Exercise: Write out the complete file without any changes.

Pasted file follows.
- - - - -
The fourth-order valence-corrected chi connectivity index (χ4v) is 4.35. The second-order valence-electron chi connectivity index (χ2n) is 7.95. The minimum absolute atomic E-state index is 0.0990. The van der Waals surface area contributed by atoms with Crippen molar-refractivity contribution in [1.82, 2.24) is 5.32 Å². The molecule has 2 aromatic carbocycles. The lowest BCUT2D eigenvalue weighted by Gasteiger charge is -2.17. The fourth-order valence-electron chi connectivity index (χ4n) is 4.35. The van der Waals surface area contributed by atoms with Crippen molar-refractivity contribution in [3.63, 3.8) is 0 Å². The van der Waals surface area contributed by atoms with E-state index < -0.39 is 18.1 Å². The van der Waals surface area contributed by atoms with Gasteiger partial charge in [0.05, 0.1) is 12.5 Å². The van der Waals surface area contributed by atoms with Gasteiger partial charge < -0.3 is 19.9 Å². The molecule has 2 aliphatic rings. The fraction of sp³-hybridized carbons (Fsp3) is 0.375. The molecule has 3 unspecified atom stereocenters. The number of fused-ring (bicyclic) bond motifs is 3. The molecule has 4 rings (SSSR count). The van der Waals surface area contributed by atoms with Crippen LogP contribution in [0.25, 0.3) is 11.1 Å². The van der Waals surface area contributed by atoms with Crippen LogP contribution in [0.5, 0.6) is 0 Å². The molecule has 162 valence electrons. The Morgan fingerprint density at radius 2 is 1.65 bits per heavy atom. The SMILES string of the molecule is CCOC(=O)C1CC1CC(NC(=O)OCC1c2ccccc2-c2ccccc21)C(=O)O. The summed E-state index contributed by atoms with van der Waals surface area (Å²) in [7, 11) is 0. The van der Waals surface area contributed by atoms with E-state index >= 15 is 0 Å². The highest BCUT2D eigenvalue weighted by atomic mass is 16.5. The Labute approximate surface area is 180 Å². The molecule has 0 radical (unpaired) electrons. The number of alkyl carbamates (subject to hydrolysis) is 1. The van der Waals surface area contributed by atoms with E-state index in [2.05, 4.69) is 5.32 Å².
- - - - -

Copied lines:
The fourth-order valence-corrected chi connectivity index (χ4v) is 4.35. The second-order valence-electron chi connectivity index (χ2n) is 7.95. The minimum absolute atomic E-state index is 0.0990. The van der Waals surface area contributed by atoms with Crippen molar-refractivity contribution in [1.82, 2.24) is 5.32 Å². The molecule has 2 aromatic carbocycles. The lowest BCUT2D eigenvalue weighted by Gasteiger charge is -2.17. The fourth-order valence-electron chi connectivity index (χ4n) is 4.35. The van der Waals surface area contributed by atoms with Crippen molar-refractivity contribution in [3.63, 3.8) is 0 Å². The van der Waals surface area contributed by atoms with E-state index < -0.39 is 18.1 Å². The van der Waals surface area contributed by atoms with Gasteiger partial charge in [0.05, 0.1) is 12.5 Å². The van der Waals surface area contributed by atoms with Gasteiger partial charge < -0.3 is 19.9 Å². The molecule has 2 aliphatic rings. The fraction of sp³-hybridized carbons (Fsp3) is 0.375. The molecule has 3 unspecified atom stereocenters. The number of fused-ring (bicyclic) bond motifs is 3. The molecule has 4 rings (SSSR count). The van der Waals surface area contributed by atoms with Crippen LogP contribution in [0.25, 0.3) is 11.1 Å². The van der Waals surface area contributed by atoms with Crippen LogP contribution in [0.5, 0.6) is 0 Å². The molecule has 162 valence electrons. The Morgan fingerprint density at radius 2 is 1.65 bits per heavy atom. The SMILES string of the molecule is CCOC(=O)C1CC1CC(NC(=O)OCC1c2ccccc2-c2ccccc21)C(=O)O. The summed E-state index contributed by atoms with van der Waals surface area (Å²) in [7, 11) is 0. The van der Waals surface area contributed by atoms with E-state index >= 15 is 0 Å². The highest BCUT2D eigenvalue weighted by atomic mass is 16.5. The Labute approximate surface area is 180 Å². The molecule has 0 radical (unpaired) electrons. The number of alkyl carbamates (subject to hydrolysis) is 1. The van der Waals surface area contributed by atoms with E-state index in [2.05, 4.69) is 5.32 Å².